Quick and Quintessential Career & Job Tips
Job-hunting tips from the October 13, 2003 issue of QuintZine.
CareerBuilder recently polled recruiters for their advice on job-seeker references. Here are the highlights of recruiter comments:
- Job-seekers should provide professional, not personal, references.
- References should have detailed knowledge of the job-seeker’s workplace performance. References without that knowledge can negatively affect the job-seeker’s chances.
- A diverse group of references spanning the job-seeker’s entire career is optimal.
- Your references should have knowledge of you that spans a period of years and maybe even more than one job.
- The more senior the level of your references the better.
- References who have conducted performance evaluations on the candidate are the most valuable to the hiring employer.
- Prospective employers will be impressed with specific examples of accomplishments and results on the part of the candidate.
- The second tier of valuable references includes peers, subordinates, internal/external customers, project leaders, vendors, and business associates from professional organizations and volunteer/civic affiliations.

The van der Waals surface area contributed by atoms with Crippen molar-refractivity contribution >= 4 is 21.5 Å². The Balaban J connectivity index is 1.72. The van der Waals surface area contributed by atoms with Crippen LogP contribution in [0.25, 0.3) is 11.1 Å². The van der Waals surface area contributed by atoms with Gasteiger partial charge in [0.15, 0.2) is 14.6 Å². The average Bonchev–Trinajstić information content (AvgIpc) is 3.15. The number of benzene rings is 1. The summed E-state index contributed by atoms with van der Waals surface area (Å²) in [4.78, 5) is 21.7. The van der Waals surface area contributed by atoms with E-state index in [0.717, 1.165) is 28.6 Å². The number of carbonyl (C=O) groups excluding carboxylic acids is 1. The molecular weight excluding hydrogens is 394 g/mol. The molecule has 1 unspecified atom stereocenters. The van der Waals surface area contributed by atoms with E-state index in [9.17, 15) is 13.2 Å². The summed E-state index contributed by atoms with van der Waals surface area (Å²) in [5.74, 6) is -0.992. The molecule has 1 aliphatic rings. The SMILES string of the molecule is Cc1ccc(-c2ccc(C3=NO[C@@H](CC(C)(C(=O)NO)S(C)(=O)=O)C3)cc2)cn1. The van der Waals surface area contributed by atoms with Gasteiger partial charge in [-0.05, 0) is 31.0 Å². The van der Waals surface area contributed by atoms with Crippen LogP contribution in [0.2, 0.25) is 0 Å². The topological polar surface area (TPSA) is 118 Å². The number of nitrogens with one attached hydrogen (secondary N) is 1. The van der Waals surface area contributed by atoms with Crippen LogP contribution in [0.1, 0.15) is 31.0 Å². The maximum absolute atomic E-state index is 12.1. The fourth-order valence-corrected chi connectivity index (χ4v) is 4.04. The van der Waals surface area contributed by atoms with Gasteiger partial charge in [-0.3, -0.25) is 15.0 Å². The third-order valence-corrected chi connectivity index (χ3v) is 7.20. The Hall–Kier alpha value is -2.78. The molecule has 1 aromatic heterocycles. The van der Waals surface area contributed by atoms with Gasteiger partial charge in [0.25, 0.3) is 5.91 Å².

- A reference list should include each reference’s name, position, company, location, phone number, e-mail address, and relationship/context in which the reference and job-seeker know each other.
- References, should, of course, be aware that they are on the job-seeker’s reference list and may be contacted by prospective employers.
As Time Day’s national organizer, De Graaf would have us all take the day off to contemplate how we organize our lives, or at least take a few hours to attend one of dozens of local meetings across the country. As he describes it, we as a nation have become so work-obsessed that we are slowly destroying ourselves, our families, our health, and our environment. Read more.
Review all our Quick and Quintessential Career & Job Tips.